Gross AR, Kaplan F, Huang S, Khan M, Santaguida PL, Carlesso LC, Macdermid JC, Walton DM, Kenardy J, Söderlund A, Verhagen A, Hartvigsen J - Open Orthop J (2013)

PRISMA diagram showing the flow of reviews on psychology, ergonomics, prevention, orthotics, and patient education for neckpain.
© Copyright Policy - open-access
Related In: Results  -  Collection

License
Show All Figures
getmorefigures.php?uid=PMC3795400&req=5

Figure 1: PRISMA diagram showing the flow of reviews on psychology, ergonomics, prevention, orthotics, and patient education for neckpain.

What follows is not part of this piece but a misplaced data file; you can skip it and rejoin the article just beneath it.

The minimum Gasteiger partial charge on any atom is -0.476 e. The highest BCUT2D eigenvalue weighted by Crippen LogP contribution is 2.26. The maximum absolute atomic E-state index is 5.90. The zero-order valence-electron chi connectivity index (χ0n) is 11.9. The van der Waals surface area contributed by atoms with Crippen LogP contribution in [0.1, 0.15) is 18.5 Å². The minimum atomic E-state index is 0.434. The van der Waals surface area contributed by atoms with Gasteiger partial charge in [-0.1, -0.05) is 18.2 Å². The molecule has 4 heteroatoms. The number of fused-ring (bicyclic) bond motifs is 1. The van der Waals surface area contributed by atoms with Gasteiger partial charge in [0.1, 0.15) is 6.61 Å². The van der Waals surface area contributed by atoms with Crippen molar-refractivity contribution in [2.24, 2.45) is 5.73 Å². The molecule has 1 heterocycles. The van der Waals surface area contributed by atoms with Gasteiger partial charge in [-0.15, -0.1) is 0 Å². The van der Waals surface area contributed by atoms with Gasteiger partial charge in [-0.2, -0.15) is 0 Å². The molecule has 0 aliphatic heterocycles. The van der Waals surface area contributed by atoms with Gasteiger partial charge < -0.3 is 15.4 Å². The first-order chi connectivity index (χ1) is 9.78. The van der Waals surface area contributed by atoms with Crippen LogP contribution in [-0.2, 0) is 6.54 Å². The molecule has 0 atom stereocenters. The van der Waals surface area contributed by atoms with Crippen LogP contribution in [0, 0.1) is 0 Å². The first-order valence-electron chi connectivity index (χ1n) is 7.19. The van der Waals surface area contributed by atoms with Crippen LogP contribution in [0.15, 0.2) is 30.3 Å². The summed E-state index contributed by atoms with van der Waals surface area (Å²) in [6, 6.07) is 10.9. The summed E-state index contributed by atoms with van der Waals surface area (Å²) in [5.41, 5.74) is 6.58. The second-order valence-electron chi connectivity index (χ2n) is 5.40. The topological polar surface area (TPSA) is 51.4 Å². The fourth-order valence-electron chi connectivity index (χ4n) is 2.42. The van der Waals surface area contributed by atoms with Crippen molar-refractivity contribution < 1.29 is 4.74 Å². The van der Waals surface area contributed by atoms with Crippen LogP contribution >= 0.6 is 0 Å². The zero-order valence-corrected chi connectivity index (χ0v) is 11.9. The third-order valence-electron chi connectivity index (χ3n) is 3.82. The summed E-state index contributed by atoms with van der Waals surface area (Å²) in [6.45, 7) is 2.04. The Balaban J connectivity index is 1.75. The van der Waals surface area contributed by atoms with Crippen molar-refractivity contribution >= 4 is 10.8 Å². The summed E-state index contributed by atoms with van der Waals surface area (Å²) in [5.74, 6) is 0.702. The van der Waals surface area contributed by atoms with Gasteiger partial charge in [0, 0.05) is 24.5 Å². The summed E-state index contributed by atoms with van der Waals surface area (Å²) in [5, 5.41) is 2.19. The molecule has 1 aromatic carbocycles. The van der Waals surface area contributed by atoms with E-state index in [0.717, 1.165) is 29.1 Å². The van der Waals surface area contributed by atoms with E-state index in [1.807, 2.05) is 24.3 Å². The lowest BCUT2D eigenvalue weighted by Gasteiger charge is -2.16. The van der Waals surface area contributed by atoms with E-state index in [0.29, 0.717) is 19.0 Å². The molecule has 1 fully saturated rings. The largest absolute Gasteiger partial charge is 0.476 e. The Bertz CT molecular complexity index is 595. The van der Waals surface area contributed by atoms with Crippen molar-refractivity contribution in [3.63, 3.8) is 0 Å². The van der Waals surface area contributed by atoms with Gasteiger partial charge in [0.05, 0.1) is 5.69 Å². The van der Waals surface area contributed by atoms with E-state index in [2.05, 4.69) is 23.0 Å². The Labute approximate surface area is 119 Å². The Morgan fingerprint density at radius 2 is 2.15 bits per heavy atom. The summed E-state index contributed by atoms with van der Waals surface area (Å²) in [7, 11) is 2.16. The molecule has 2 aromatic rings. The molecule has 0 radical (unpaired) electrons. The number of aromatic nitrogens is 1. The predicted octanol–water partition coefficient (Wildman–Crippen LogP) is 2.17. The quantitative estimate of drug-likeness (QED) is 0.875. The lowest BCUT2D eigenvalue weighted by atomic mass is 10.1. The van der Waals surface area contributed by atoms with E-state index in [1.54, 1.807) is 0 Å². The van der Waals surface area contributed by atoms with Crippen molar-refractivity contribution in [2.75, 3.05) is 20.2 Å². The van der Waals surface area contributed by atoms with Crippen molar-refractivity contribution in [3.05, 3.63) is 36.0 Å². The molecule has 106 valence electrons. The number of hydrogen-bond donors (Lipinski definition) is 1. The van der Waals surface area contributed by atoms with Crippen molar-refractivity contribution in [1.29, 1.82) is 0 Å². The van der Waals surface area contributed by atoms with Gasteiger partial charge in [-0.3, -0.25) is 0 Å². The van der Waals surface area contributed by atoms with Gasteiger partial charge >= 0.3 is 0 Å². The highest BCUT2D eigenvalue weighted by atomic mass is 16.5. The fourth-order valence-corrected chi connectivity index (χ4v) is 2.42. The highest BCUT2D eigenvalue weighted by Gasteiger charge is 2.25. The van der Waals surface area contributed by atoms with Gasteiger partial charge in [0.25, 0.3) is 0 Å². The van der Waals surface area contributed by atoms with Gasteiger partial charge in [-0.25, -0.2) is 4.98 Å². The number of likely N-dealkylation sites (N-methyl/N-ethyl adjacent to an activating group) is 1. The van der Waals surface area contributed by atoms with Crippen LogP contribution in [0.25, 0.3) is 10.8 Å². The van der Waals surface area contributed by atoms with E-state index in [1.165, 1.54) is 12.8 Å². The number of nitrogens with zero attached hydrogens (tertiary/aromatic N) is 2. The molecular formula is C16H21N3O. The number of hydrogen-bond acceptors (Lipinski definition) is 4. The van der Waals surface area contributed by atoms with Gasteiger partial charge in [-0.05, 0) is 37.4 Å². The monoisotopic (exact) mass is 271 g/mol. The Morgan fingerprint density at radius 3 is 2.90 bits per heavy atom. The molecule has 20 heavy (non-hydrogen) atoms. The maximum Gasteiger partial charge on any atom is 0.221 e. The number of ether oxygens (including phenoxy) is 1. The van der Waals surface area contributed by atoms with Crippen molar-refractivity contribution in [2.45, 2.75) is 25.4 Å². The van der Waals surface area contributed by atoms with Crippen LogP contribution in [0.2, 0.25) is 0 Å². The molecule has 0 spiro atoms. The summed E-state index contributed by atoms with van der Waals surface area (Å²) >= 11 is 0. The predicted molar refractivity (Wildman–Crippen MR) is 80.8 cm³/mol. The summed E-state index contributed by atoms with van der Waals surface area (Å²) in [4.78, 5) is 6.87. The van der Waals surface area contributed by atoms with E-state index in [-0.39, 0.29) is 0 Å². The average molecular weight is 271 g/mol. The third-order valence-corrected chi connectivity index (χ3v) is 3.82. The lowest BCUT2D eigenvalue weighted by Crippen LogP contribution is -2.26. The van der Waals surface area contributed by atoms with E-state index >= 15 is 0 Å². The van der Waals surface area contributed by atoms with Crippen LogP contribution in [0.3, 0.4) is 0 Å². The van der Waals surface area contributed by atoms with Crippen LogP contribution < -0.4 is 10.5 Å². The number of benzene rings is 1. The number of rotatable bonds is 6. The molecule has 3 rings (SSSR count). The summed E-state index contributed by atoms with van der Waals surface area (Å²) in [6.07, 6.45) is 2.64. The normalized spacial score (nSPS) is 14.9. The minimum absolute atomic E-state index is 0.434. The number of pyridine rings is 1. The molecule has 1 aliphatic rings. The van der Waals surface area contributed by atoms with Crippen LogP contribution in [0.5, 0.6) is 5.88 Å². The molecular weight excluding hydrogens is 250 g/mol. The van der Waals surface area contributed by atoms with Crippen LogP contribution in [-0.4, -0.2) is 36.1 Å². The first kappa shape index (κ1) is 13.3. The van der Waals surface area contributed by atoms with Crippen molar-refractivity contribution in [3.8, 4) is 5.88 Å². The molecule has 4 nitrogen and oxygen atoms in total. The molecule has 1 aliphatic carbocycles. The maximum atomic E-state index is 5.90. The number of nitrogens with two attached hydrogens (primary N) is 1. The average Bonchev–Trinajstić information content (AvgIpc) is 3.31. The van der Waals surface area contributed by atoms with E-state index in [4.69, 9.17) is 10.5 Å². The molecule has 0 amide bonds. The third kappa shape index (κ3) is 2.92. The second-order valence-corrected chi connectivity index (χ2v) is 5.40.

Mentions: We included 30 reviews on treatment (see Fig. 1 - Preferred Reporting Items for Systematic Reviews and Meta-Analyses (PRISMA)) [24] flow diagram representing 75 RCTs - 14 RCTs related to psychological interventions, 29 to ergonomic workplace interventions, 22 to orthotics, 22 to patient education, 6 to 1⁰ prevention and 9 to 2⁰ prevention; keep in mind that there was some overlap. We did not retrieve any reviews on harm for these interventions. The AMSTAR score ranged from 5 to 9 and the most common methodological limitation were: assessment of publication bias, stating conflict of interest and inclusion of a list of included and excluded studies [10, 17]. See Appendix 1 for the listing of the 24 excluded reviews and reasons for exclusion. We detailed trial findings by the quality of the evidence (GRADE level) and treatment category in the later sections. Tables 3 and 4 provides summary findings by treatment category. Table 5 summarizes the strong and moderate quality recommendations based on the GRADE approach and details the magnitude of the effect in terms of effect size. The primary studies included in our analyses investigated the following 1)psychological categories: psychological, psychosocial interventions and mind-body; 2) workplace interventions and prevention: physical environment change, individual worker change, ergonomic and mental health education; organizational change; 3) patient education categories: advice on activation, advice on rest, pain and stress coping skills education, workplace ergonomic education +pain and stress coping skills education self-management educational strategies; and 4) orthotics categories: specialized pillow, specialized pillow + therapy, rigid collar, soft collar, soft collar + home exercise + physiotherapy, collar + advice for self-mobilization, kinesio taping, oral splint.